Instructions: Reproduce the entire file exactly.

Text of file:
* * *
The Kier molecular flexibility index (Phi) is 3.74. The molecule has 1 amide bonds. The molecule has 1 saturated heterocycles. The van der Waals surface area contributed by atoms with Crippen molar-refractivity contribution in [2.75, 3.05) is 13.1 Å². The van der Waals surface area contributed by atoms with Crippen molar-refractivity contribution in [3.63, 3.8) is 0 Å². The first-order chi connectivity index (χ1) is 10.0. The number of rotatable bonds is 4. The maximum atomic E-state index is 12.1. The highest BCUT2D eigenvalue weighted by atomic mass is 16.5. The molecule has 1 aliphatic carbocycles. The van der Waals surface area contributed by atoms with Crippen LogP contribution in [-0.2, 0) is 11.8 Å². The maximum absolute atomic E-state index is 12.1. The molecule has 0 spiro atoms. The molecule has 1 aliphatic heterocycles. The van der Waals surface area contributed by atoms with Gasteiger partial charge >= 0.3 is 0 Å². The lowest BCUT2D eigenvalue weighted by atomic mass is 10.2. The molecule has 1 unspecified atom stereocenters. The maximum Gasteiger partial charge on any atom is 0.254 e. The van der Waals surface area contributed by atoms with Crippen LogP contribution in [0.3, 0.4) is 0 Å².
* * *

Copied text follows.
The Kier molecular flexibility index (Phi) is 3.74. The molecule has 1 amide bonds. The molecule has 1 saturated heterocycles. The van der Waals surface area contributed by atoms with Crippen molar-refractivity contribution in [2.75, 3.05) is 13.1 Å². The van der Waals surface area contributed by atoms with Crippen molar-refractivity contribution in [3.63, 3.8) is 0 Å². The first-order chi connectivity index (χ1) is 10.0. The number of rotatable bonds is 4. The maximum atomic E-state index is 12.1. The highest BCUT2D eigenvalue weighted by atomic mass is 16.5. The molecule has 1 aliphatic carbocycles. The van der Waals surface area contributed by atoms with Crippen LogP contribution in [-0.2, 0) is 11.8 Å². The maximum absolute atomic E-state index is 12.1. The molecule has 0 spiro atoms. The molecule has 1 aliphatic heterocycles. The van der Waals surface area contributed by atoms with Gasteiger partial charge >= 0.3 is 0 Å². The lowest BCUT2D eigenvalue weighted by atomic mass is 10.2. The molecule has 1 unspecified atom stereocenters. The maximum Gasteiger partial charge on any atom is 0.254 e. The van der Waals surface area contributed by atoms with Crippen LogP contribution in [0.3, 0.4) is 0 Å².